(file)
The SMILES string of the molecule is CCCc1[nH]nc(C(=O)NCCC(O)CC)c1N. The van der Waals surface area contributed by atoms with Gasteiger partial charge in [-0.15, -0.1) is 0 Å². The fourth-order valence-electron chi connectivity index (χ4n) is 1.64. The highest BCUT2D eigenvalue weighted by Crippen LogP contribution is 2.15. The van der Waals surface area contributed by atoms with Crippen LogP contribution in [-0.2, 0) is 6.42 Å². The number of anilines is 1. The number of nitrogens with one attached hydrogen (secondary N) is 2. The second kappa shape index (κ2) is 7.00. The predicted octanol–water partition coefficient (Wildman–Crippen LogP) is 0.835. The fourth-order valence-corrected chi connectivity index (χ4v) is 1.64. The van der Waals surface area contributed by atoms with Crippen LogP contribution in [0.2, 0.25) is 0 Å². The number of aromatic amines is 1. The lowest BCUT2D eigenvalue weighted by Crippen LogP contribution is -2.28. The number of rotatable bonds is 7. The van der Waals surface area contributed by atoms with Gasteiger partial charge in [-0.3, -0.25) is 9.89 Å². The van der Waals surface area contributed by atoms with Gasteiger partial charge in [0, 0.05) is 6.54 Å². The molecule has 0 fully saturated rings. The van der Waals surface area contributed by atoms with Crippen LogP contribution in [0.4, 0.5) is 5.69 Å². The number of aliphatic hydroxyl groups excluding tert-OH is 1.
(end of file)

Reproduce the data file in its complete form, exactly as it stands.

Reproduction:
The SMILES string of the molecule is CCCc1[nH]nc(C(=O)NCCC(O)CC)c1N. The van der Waals surface area contributed by atoms with Gasteiger partial charge in [-0.15, -0.1) is 0 Å². The fourth-order valence-electron chi connectivity index (χ4n) is 1.64. The highest BCUT2D eigenvalue weighted by Crippen LogP contribution is 2.15. The van der Waals surface area contributed by atoms with Crippen LogP contribution in [-0.2, 0) is 6.42 Å². The number of anilines is 1. The number of nitrogens with one attached hydrogen (secondary N) is 2. The second kappa shape index (κ2) is 7.00. The predicted octanol–water partition coefficient (Wildman–Crippen LogP) is 0.835. The fourth-order valence-corrected chi connectivity index (χ4v) is 1.64. The van der Waals surface area contributed by atoms with Crippen LogP contribution in [0.2, 0.25) is 0 Å². The number of aromatic amines is 1. The lowest BCUT2D eigenvalue weighted by Crippen LogP contribution is -2.28. The number of rotatable bonds is 7. The van der Waals surface area contributed by atoms with Gasteiger partial charge in [-0.3, -0.25) is 9.89 Å². The van der Waals surface area contributed by atoms with Gasteiger partial charge in [0, 0.05) is 6.54 Å². The molecule has 0 fully saturated rings. The van der Waals surface area contributed by atoms with Crippen LogP contribution in [0.4, 0.5) is 5.69 Å². The number of aliphatic hydroxyl groups excluding tert-OH is 1.